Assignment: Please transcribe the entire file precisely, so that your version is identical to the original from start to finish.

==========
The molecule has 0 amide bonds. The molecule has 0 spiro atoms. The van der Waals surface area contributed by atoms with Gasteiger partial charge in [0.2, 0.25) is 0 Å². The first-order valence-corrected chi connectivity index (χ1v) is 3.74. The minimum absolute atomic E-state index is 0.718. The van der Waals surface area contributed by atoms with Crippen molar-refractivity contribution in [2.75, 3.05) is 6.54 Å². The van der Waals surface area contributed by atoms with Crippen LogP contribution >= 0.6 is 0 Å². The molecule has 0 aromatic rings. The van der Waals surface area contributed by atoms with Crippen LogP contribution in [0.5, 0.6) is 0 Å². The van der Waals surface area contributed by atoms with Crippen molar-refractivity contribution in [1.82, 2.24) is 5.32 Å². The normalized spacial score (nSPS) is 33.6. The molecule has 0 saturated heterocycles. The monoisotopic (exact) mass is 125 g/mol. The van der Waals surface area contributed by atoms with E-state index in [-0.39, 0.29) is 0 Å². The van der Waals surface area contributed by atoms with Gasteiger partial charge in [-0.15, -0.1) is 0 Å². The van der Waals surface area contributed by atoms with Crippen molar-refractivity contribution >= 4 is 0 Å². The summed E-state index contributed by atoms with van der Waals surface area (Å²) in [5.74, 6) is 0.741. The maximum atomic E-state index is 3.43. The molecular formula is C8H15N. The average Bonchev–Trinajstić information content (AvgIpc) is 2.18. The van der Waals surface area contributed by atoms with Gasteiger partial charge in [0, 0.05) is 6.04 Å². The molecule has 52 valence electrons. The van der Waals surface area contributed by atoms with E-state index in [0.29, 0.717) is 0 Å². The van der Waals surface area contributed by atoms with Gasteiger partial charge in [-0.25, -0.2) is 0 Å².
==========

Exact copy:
The molecule has 0 amide bonds. The molecule has 0 spiro atoms. The van der Waals surface area contributed by atoms with Gasteiger partial charge in [0.2, 0.25) is 0 Å². The first-order valence-corrected chi connectivity index (χ1v) is 3.74. The minimum absolute atomic E-state index is 0.718. The van der Waals surface area contributed by atoms with Crippen molar-refractivity contribution in [2.75, 3.05) is 6.54 Å². The van der Waals surface area contributed by atoms with Crippen LogP contribution >= 0.6 is 0 Å². The molecule has 0 aromatic rings. The van der Waals surface area contributed by atoms with Crippen LogP contribution in [0.5, 0.6) is 0 Å². The van der Waals surface area contributed by atoms with Crippen molar-refractivity contribution in [1.82, 2.24) is 5.32 Å². The normalized spacial score (nSPS) is 33.6. The molecule has 0 saturated heterocycles. The monoisotopic (exact) mass is 125 g/mol. The van der Waals surface area contributed by atoms with E-state index in [-0.39, 0.29) is 0 Å². The van der Waals surface area contributed by atoms with Gasteiger partial charge in [-0.15, -0.1) is 0 Å². The van der Waals surface area contributed by atoms with Crippen molar-refractivity contribution >= 4 is 0 Å². The summed E-state index contributed by atoms with van der Waals surface area (Å²) in [5.74, 6) is 0.741. The maximum atomic E-state index is 3.43. The molecular formula is C8H15N. The average Bonchev–Trinajstić information content (AvgIpc) is 2.18. The van der Waals surface area contributed by atoms with Gasteiger partial charge in [0, 0.05) is 6.04 Å². The molecule has 52 valence electrons. The van der Waals surface area contributed by atoms with E-state index in [0.29, 0.717) is 0 Å². The van der Waals surface area contributed by atoms with Gasteiger partial charge in [-0.25, -0.2) is 0 Å².